Controversy Marches On as S.C. State Names Elzey PresidentApril 18, 2013 |
by Reginald Stuart
The trend among Historically Black Colleges and Universities (HBCUs) toward bringing in a new generation of leaders with strong business and finance credentials continued Thursday, when the sharply divided board of trustees of South Carolina State University (SCSU) named Thomas J. Elzey president of the troubled institution.
Elzey, executive vice president for finance, administration and operations at The Citadel, was chosen by SCSU trustees by a 6-5 vote, despite passionate appeals from student body leaders, faculty and community activists to give the job to Dr. Cynthia Warrick, the interim president. She has built a constituency at the institution since being hired nine months ago, a time during which the university board faced intense criticism as a fractured organization.
Elzey, who joined The Citadel in 2011 as the first Black executive at the prestigious, historically White institution, is a finance site administrator with a deep portfolio of experience in the public and private sector. In addition to serving in Washington with the federal government’s Resolution Trust Corporation, he has served in senior finance positions at Drexel and Howard universities.
Elzey has also served as chief executive of the San Francisco Public Utilities Commission and budget director in the Office of Budget and Management for the City of Chicago.
“We thought he could bring the skills set we need at this particular time,” said SCSU Board Chairman Walter Tobin. “Our faculty was not pleased, students protested, and some alumni had questions,” Tobin said in a telephone interview late Thursday. Still, Tobin said, “we thought a man of this kind, of this ilk, was right for the university.”
The selection of Elzey comes just months after two other high profile institutions — Tennessee State University and Fisk University — turned to finance-savvy academicians to fill presidential vacancies. Both were deans of the respective business schools at the previous institutions before taking the new posts and had extensive experience engaging the business world on a level footing.
While several institutions have selected presidents from the traditional molds, that is academicians with liberal arts or science backgrounds, there is a consensus in the world of higher education that university boards and their search committees are more willing today to expand their boundaries given the increasing need to identify new sources of money.
SCSU, which has had four presidents (including interims) in the past four years, is in serious need of rebuilding on several fronts observers of the university say. In addition to a governance leadership team frequently described as dysfunctional, the institution has lost hundreds of students and, like other state-supported universities in South Carolina and other states, is losing millions of dollars in state aid.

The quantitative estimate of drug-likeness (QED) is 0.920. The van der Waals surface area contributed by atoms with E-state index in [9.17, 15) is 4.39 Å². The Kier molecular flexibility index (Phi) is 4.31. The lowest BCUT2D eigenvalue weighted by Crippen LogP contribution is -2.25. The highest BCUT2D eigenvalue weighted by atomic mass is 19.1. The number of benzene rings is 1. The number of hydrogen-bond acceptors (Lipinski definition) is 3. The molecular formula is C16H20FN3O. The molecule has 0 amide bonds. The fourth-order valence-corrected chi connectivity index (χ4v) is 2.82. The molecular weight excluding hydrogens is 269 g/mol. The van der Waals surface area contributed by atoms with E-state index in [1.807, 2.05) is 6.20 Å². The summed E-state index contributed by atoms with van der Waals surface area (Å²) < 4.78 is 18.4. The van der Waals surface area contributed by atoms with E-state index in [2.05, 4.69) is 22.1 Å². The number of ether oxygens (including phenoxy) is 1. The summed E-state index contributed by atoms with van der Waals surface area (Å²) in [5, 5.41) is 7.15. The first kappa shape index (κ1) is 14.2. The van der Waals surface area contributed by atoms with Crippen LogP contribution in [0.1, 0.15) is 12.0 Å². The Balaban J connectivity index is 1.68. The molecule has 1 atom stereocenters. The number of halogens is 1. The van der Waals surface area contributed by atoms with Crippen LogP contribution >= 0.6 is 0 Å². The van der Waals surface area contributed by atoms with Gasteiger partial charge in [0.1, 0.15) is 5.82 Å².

“For the past eight to 10 years, that board has had issues,” said SCSU alum and veteran state representative Jerry Govan, one of several sponsors of legislation that would change the composition and structure of the SCSU board of trustees. “Clearly there’s a disconnect between some of the members and what their roles and jobs are.”
In its heyday, SCSU got as much as $26 million in one year from the state, Govan recalled. It now gets less than $12 million, he said. Enrollment, meanwhile, has fallen to about 3,500 from its peak of around 5,500 students, Govan said.
“A lot of that has to do with what’s going on at the school,” said Govan.
Elzey’s tenure as president at SCSU already is being debated, as the university’s board made its decision after ignoring a growing chorus of voices urging it to suspend the presidential search.
In February, students joined others in the community in urging the trustees to suspend their search and select Warrick, the interim president. Later, the state legislature passed a non-binding resolution urging the board to suspend the search at least until the Legislature voted next month to determine who would be on the board.
The Legislature stopped short of ordering its wishes, so as not to run afoul of Southern Association of Colleges and Schools (SACS) rules regarding political interference in institution affairs.
Six of the 11 SCSU board member terms expire next month, and most, if not all, of the current members who voted for Elzey, including chairman Tobin, are expected to be opposed and defeated in their bids for reappointment.
Tobin and others said it is not likely Elzey would be terminated before he starts if the board majority changes, as no laws were broken in recruiting and selecting him. He is set to officially start work in mid-June. That said, SCSU has a reputation of late for hiring and firing presidents on short notice.
“We expect a smooth exit and smooth transition,” said Tobin, a retired veteran schools administrator, acknowledging the presidential search process has had its share of drama. “I think [Elzey] has the ability to bring this group together.”